The two senators heading the congressional investigation of budget director Bert Lance, possessing what they termed new material on "alleged illegalities" involving Lance, told President Carter yesterday that the budget director should resign.

The White House issued a brief, noncommittal statement of "appreciation" for this week's Senate hearings on the case, but officials said the President supported Lance's often-expressed determination to stay in his job and make a public defense of his record.

Carter said the hearings will "allow all parties the opportunity to present the facts to the opportunity to present the facts to the American people."

After a 35-minute meeting with the President at the White House, Sen. Abraham A. Tibicoff (D-Conn), the chairman of the Senate Governmental Affairs Committee, and Sen. Charles H. Percy (R-I11.), the committee's ranking Republican, said that Lance appears determined to remain in his post to defend himself at hearings scheduled to begin Wednesday.

A House Banking subcommittee will begin hearings today on the Lance affair with testimony from key officials of the comptroller of the currency's office, as well as from bank officials with whom Lance did business.

"I think it would be wiser for Bert Lance to resign," said Ribicoff, who until yesterday was considered among the strongest supporters of the embattled budget director.

The resignation calls by Ribicoff and Percy signaled the collapse of Lance's most important congressional support in his struggle to retain his job. Both senators had warmly praised the affable former Georgia banker following his confirmation hearings before their committee in January.

A White House official confirmed that Lance has told the President he wants to appear before the Senate committee and has not offered to resign. Carter "supports and respects that decision," the official said.

What was not clear was whether White House officials, faced with a new round of allegations involving Lance, have suggested to the budget director that he resign. White House officials refused to say whether they have made such suggestions to Lance.

Asked whether Lance might resign after defending himself before the Senate committee, one official said that would depend "on the nature of the allegations and Bert's ability to respond to them."

Yesterday's events, shattering the quiet of the end of the Labor Day weekend, were set in motion on Friday when White House officials were briefed by Treasury Secretary W.Michael Blumenthal and Deputy Treasury Secretary Robert Carswell on new findings concerning Lance by the comptroller of the currency.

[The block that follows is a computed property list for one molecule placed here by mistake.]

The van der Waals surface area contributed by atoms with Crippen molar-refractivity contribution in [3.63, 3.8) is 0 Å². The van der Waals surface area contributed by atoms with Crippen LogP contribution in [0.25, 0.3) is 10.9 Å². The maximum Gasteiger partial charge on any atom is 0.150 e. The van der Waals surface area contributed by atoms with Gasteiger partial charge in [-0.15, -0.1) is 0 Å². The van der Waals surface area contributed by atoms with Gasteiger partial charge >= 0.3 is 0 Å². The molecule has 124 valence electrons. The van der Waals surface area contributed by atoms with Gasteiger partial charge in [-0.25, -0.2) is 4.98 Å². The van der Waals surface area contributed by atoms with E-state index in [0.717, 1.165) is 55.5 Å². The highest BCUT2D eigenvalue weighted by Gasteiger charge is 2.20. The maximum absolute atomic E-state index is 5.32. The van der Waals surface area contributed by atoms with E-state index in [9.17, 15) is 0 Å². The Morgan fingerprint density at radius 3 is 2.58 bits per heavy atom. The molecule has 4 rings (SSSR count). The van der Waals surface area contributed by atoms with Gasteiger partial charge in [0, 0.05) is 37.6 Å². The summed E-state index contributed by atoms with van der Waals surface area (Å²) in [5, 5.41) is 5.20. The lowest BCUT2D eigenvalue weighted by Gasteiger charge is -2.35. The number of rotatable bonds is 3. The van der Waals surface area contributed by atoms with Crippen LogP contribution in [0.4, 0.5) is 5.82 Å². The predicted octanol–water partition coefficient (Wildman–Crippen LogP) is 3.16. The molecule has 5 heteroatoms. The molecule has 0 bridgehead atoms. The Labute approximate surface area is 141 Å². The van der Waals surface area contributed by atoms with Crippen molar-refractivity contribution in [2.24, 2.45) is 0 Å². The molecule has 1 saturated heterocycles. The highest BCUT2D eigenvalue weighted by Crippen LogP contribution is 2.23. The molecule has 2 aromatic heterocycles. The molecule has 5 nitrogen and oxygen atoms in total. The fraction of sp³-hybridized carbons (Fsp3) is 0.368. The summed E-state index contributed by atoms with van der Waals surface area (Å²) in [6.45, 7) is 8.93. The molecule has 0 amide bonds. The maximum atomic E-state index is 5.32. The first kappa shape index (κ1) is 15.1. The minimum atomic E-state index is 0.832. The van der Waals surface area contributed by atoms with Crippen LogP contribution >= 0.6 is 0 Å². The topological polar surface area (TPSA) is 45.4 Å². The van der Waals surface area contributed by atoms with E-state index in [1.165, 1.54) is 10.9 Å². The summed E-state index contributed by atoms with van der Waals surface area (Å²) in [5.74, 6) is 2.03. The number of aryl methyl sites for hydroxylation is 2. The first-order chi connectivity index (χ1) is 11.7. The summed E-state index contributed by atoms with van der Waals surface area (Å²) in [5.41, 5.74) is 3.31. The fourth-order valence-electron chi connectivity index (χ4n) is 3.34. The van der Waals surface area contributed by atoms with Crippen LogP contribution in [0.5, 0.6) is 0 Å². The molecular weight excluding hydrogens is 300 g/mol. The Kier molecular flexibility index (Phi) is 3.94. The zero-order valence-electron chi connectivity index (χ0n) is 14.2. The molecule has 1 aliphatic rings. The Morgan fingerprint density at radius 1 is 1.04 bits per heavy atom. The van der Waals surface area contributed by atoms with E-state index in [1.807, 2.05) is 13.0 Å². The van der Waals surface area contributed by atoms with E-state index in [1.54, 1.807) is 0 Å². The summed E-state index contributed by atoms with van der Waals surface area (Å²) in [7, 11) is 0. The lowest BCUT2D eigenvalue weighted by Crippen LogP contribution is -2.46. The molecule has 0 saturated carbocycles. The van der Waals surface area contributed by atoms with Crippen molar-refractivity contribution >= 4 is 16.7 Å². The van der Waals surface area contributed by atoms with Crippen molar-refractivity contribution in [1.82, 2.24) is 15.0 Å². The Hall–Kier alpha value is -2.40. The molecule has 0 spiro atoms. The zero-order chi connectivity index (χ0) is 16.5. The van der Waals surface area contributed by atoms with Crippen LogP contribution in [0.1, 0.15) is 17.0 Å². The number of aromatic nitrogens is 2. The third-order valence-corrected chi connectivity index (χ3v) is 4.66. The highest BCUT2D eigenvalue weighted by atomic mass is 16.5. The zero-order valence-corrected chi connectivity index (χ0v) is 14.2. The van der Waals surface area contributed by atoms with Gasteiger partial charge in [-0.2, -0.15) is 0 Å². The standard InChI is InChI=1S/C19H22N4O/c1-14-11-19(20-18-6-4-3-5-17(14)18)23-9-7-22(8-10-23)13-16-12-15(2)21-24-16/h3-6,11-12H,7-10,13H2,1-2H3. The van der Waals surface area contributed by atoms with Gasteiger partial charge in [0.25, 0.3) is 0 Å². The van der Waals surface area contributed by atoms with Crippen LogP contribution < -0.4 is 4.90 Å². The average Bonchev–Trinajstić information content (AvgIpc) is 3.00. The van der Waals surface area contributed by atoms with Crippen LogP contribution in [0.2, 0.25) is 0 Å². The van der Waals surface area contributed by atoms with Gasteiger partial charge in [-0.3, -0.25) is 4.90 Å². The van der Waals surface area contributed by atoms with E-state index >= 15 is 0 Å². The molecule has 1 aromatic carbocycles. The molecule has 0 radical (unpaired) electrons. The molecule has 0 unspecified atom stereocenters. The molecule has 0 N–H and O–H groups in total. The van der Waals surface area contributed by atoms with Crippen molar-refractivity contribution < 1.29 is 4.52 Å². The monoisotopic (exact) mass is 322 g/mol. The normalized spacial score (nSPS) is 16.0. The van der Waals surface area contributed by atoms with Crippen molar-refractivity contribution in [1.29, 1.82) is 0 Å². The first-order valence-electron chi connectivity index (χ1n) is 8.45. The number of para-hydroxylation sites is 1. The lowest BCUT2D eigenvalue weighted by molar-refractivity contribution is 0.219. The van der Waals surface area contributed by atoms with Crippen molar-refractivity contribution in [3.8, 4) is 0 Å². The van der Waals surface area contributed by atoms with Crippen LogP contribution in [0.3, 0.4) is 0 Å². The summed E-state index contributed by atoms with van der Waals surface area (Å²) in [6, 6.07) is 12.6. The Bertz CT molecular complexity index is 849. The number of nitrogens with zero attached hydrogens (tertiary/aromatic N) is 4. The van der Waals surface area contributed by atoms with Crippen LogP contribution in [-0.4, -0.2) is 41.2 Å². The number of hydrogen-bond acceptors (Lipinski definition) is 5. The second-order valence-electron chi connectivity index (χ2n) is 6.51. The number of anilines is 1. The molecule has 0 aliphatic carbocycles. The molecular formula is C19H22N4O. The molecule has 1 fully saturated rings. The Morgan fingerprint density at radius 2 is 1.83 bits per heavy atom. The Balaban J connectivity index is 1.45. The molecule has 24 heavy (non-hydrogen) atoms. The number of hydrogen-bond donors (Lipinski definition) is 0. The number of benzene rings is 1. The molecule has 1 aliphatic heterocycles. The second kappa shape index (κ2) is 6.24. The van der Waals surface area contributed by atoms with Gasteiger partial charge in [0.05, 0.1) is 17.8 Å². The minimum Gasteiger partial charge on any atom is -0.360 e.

It was clear that the briefing greatly increased White House concern over the Lance affair. Hamilton Jordan, the President's top political adviser, flew to Sea Island, Ga., where Lance was vacationing, and spent Saturday and Sunday with the budget director.

On Sunday, Lance called former Defense Secretary Clark Clifford and enlisted his help in preparing for the Senate hearings. Clifford said last night that he will meet with Ribicoff and Percy today "to learn more about these matters."

Yesterday, Lance returned to Washington and, accompanied by his wife, LaBelle, met with the President before Ribicoff and Percy arrived at the White House.

Neither senator would discuss the alleged illegalities, but Ribicoff said they were serious enough that he felt obligated to bring them to Carter's attention.

A White House official said the bulk of the new allegations grew out of a new round of investigations by the comptroller of the currency into Lance's affairs as the head of two Georgia banks. The comptroller's first report on Lance's affairs, issued Aug. 18, cleared Lance of violating banking laws or regulations, but criticized him for some banking practices and left several question unanswered.

The official said the new report deals with such items as Lance's use of bank aircraft and overdrafts on his accounts at the Calhoun, Ga., First National Bank and the National Bank of Georgia in Atlanta, both of which he headed before becoming the President's first Cabinet-level appointee.